PLAYBILL ON OPENING NIGHT: November A Fast, Right Lane to the White House

By Harry Haun
18 Jan 2008

Baker was relieved to learn The Broadway Dress Code had relaxed a lot since his last Broadway gig, playing the heavily powdered, popinjay prince of 1991's La Bete.

His role in Mauritius earlier this season and now as Lane's chief political advisor in November mercifully required conventional business-suit attire. Not so with La Bete: "The first day of rehearsal," he recalled, "the director, Richard Jones, whom I had met only once when I auditioned for him, pulled me aside and said, 'You're going to have a black wig that will go up eight inches and then flop down in black curls, and you're going to have shoes with six-inch heels and big pink bows, and you're going to have a 40-foot cape carried by attendants, and you're going to have a staff that's six feet tall — and a live cockatoo.' I had no idea if he was telling the truth or if he was just setting me up. He was telling exactly the truth. Almost for the second day, I had a big old robe tied to my back.

"It took me 45 minutes to get ready each night. I couldn't have done it alone. I had the greatest dressers in the world, who'd wrap me around. To tie a cape that heavy, you've got to wrap around. They'd be hugging me and pulling me — then they'd hand me the bird.

"There were actually two different birds, and I got along with them great. But, every now and then — especially Bird B — he'd get a suicide urge and would climb up my arm and tuck his head into my wig. It wasn't normal straight hair. It had netting in it, and he'd get his head stuck in there. In the middle of the show, I'd have to get his head out of the wig, and he'd go, 'What the hell was that?' The birds were great. There was only one performance when the bird squealed when I was talking to Tom McGowen, and it forced us both to stop and look at the bird. He squawked one more time, then we went back to the scene."



As the towering Indian on the warpath in the Oval Office, Nichols struck quite a commanding, even intimidating figure. "Six-foot-four," he replied to the first question.

His was the last role to be cast, and it's the first role that he has ever done on Broadway after 27 years in the business. "Mostly I worked regionally and Off-Broadway," he explained, "but I've been out of the business for about three years — in Florida, tending to family business, taking care of my father and mother who passed. I moved back to New York in August because I'm an actor at heart and got this job shortly thereafter."

Phillips is a familiar face making an unexpected reentry into New York theatre in the role of the turkey titan. "I got a television series that ran forever — "Star Trek: Voyager" — and I was covered in rubber for, like, seven years," he explained. "Then I fell in love with L.A., stayed there and did a lot theatre out there at the Pasadena Playhouse and the Geffen and the Mark Taper. I kinda flew in on my own nickel to audition for this, and I bagged it."

The sleet/rain/snow of the evening made pre-show sound-bites impossible. Everybody scurried into the theatre with minimum verbiage and stayed there — in a happy huddle — during the intermission, save for the most die-hard smokers who are used to braving the elements.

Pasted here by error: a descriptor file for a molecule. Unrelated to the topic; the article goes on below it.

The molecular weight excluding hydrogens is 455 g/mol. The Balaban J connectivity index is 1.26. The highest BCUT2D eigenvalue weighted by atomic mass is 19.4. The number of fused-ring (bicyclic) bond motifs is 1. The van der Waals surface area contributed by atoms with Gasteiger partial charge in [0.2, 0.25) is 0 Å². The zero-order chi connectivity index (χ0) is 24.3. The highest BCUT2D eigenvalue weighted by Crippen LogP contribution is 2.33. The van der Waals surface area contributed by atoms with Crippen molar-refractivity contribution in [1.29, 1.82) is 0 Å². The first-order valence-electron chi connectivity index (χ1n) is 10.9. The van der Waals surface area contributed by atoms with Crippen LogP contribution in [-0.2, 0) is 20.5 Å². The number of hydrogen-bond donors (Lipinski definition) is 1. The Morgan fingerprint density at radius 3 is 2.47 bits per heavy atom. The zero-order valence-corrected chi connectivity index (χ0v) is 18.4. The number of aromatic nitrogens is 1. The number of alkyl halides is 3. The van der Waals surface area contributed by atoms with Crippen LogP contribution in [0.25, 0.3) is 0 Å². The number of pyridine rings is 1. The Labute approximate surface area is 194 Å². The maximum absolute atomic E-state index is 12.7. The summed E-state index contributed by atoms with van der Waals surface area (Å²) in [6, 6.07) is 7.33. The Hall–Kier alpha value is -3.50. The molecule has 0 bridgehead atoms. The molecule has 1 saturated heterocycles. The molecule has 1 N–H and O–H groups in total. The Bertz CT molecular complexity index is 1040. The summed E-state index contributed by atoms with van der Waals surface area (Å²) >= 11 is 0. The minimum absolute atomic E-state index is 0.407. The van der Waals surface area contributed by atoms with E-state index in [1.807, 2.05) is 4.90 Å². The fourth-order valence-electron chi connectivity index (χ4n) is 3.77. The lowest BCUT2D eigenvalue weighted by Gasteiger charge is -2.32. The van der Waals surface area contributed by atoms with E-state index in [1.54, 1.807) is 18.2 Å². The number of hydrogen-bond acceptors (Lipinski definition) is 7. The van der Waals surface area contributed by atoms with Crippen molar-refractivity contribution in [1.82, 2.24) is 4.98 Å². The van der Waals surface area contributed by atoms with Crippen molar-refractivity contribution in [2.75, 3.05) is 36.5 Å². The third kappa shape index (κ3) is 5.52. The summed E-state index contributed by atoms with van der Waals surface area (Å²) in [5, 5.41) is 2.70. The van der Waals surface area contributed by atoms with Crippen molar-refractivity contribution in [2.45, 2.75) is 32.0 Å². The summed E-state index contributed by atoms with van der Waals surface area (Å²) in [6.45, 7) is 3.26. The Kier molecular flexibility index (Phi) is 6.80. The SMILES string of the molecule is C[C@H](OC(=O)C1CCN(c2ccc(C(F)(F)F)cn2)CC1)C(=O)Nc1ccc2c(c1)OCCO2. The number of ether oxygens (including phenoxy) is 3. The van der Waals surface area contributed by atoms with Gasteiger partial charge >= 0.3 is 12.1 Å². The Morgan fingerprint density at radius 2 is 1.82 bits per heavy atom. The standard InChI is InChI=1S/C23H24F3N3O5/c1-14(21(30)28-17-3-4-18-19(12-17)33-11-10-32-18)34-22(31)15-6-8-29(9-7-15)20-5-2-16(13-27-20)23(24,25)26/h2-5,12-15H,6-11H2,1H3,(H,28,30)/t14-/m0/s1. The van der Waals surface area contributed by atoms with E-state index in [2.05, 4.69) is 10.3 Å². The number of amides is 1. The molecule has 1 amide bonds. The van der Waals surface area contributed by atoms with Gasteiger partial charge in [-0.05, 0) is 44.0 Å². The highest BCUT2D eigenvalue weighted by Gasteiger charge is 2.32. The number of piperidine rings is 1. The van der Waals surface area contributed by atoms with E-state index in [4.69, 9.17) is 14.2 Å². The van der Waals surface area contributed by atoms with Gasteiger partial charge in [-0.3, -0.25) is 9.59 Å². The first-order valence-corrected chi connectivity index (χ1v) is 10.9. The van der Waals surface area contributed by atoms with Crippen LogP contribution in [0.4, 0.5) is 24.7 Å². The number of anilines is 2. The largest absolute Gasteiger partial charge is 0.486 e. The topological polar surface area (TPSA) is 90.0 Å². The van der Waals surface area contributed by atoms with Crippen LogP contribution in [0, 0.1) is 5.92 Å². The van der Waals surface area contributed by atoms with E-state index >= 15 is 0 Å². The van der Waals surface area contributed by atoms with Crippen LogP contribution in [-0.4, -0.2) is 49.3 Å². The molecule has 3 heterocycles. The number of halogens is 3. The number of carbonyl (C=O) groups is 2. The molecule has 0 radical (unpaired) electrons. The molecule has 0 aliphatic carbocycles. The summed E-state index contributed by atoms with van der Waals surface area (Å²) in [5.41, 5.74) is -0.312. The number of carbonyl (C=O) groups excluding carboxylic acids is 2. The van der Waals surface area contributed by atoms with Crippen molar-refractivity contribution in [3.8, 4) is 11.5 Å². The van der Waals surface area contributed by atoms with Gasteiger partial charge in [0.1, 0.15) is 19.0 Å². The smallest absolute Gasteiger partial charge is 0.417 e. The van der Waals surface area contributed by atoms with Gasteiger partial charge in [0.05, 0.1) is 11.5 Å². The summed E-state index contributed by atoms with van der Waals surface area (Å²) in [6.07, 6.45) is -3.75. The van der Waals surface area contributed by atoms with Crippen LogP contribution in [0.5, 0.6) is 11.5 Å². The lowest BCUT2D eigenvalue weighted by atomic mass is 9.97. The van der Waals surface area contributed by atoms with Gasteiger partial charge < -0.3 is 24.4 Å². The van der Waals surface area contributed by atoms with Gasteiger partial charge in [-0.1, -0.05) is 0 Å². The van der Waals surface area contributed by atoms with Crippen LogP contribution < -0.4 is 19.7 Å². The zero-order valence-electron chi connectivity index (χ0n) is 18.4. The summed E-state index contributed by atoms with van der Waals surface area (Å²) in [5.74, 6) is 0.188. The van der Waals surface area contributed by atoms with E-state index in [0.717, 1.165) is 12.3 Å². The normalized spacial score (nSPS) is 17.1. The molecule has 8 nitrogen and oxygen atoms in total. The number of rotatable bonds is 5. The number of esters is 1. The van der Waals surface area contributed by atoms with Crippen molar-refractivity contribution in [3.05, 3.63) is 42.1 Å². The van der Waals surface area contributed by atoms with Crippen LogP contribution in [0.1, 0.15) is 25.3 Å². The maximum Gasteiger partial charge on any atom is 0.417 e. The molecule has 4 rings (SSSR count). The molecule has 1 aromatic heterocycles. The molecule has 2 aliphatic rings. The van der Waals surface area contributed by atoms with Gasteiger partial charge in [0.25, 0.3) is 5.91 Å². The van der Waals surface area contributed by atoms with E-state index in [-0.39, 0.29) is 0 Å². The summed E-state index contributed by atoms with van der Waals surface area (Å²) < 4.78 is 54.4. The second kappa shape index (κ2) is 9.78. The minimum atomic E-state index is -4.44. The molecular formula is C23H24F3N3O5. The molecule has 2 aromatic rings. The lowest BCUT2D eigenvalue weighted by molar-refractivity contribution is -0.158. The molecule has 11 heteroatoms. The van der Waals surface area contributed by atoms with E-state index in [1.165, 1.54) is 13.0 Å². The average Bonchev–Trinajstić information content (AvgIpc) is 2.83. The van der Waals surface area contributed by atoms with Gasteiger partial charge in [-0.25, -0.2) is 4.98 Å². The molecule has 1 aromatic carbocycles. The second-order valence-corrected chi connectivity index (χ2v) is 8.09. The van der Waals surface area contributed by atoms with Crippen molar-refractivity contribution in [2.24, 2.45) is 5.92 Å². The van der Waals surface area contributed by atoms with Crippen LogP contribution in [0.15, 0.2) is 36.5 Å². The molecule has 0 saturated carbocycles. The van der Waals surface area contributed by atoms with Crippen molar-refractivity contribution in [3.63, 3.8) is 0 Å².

The quickly-passing parade included Josh Lucas (quite comfortable with the "Poseidon" setting), Jason Butler Harner, film director Sidney Lumet (enjoying an octogenarian's renaissance with the prized and praised "Before the Devil Knows You're Dead"), Kristen Johnston, Met mezzo Susan Graham, celebrity lawyer Benjamin Brafman, Cabaret's Tony- and Oscar-winning Joel Grey, "Mad Men" star John Slattery and wife Talia Balsam (he has a Lisbon Traviata connection with Lane), Joy Behar, Anthony Edwards, Michael Mastro, Ann Hohn, Stephen Bogardus (Baltimore-bound to do A Little Night Music with his Falsettos co-star, Barbara Walsh and Polly Bergen), John Benjamin Hickey (expecting to be back on Broadway in the fall in a reunion of last summer's Williamstown revival of Lillian Hellman's The Autumn Garden) and a Juno-is-bustin'-out-all-over Victoria Clark.

Lead producer Jeffrey Richards — a producer-plus-publicist, likes to star-light his opening nights with personnel from his previous shows — hence, Talk Radio's Eric Bogosian (with wife-director Jo Bonney), Stephanie March (with hubby-chef Bobby Flay) and Peter Hermann (with wife Mariska Hargitay), Glengarry Glen Ross' Tom Wopat (returning to Broadway in A Catered Affair this spring), The Best Man's Christine Ebersole, August: Osage County's Tracy Letts, Enchanted April's Molly Ringwald, Spring Awakening's producing partner Tom Hulce; The Pajama Game's Kelli O'Hara (with new groom Greg Naughton) and The Complete Works of Shakespeare Abridged's Peter Ackerman.

Pretty much everyone was singing Lane's praises. Jerry Seinfeld arrived with a late chorus.

Matthew Broderick, Lane's other half in The Odd Couple as well as The Producers, was awed at the way Lane owned Mamet's words. "That's his genius. I'm sure they're all written down and word perfect. Nathan always stays right on it until he learns something exactly right."

Amen to that, said Neil Simon, who's pretty particular about words. "I've worked with Nathan four times. He's the best."